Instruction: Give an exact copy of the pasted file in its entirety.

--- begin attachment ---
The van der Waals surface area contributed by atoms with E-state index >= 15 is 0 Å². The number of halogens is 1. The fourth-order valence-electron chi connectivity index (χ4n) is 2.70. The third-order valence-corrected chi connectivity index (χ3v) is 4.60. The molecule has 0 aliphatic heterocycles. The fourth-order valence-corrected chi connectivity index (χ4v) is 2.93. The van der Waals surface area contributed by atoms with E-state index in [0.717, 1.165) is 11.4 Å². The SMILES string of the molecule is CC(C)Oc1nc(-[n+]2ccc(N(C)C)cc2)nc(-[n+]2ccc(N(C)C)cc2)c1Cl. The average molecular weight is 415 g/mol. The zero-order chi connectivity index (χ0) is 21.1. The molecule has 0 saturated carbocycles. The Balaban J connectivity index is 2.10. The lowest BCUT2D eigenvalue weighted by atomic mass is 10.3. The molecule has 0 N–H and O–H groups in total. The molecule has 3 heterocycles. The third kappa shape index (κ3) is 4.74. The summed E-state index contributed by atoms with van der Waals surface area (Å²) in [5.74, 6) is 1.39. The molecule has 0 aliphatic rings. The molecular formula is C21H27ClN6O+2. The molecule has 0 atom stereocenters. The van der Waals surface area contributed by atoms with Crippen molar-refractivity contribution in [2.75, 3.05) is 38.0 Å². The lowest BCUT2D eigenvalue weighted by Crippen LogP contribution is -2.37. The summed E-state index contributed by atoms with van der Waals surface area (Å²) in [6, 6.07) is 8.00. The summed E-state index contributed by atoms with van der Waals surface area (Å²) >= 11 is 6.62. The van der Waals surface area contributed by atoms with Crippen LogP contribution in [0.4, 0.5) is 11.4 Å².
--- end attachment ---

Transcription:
The van der Waals surface area contributed by atoms with E-state index >= 15 is 0 Å². The number of halogens is 1. The fourth-order valence-electron chi connectivity index (χ4n) is 2.70. The third-order valence-corrected chi connectivity index (χ3v) is 4.60. The molecule has 0 aliphatic heterocycles. The fourth-order valence-corrected chi connectivity index (χ4v) is 2.93. The van der Waals surface area contributed by atoms with E-state index in [0.717, 1.165) is 11.4 Å². The SMILES string of the molecule is CC(C)Oc1nc(-[n+]2ccc(N(C)C)cc2)nc(-[n+]2ccc(N(C)C)cc2)c1Cl. The average molecular weight is 415 g/mol. The zero-order chi connectivity index (χ0) is 21.1. The molecule has 0 saturated carbocycles. The Balaban J connectivity index is 2.10. The lowest BCUT2D eigenvalue weighted by atomic mass is 10.3. The molecule has 0 N–H and O–H groups in total. The molecule has 3 heterocycles. The third kappa shape index (κ3) is 4.74. The summed E-state index contributed by atoms with van der Waals surface area (Å²) in [5.74, 6) is 1.39. The molecule has 0 aliphatic rings. The molecular formula is C21H27ClN6O+2. The molecule has 0 atom stereocenters. The van der Waals surface area contributed by atoms with Crippen molar-refractivity contribution in [2.75, 3.05) is 38.0 Å². The lowest BCUT2D eigenvalue weighted by Crippen LogP contribution is -2.37. The summed E-state index contributed by atoms with van der Waals surface area (Å²) in [6, 6.07) is 8.00. The summed E-state index contributed by atoms with van der Waals surface area (Å²) >= 11 is 6.62. The van der Waals surface area contributed by atoms with Crippen LogP contribution in [0.4, 0.5) is 11.4 Å².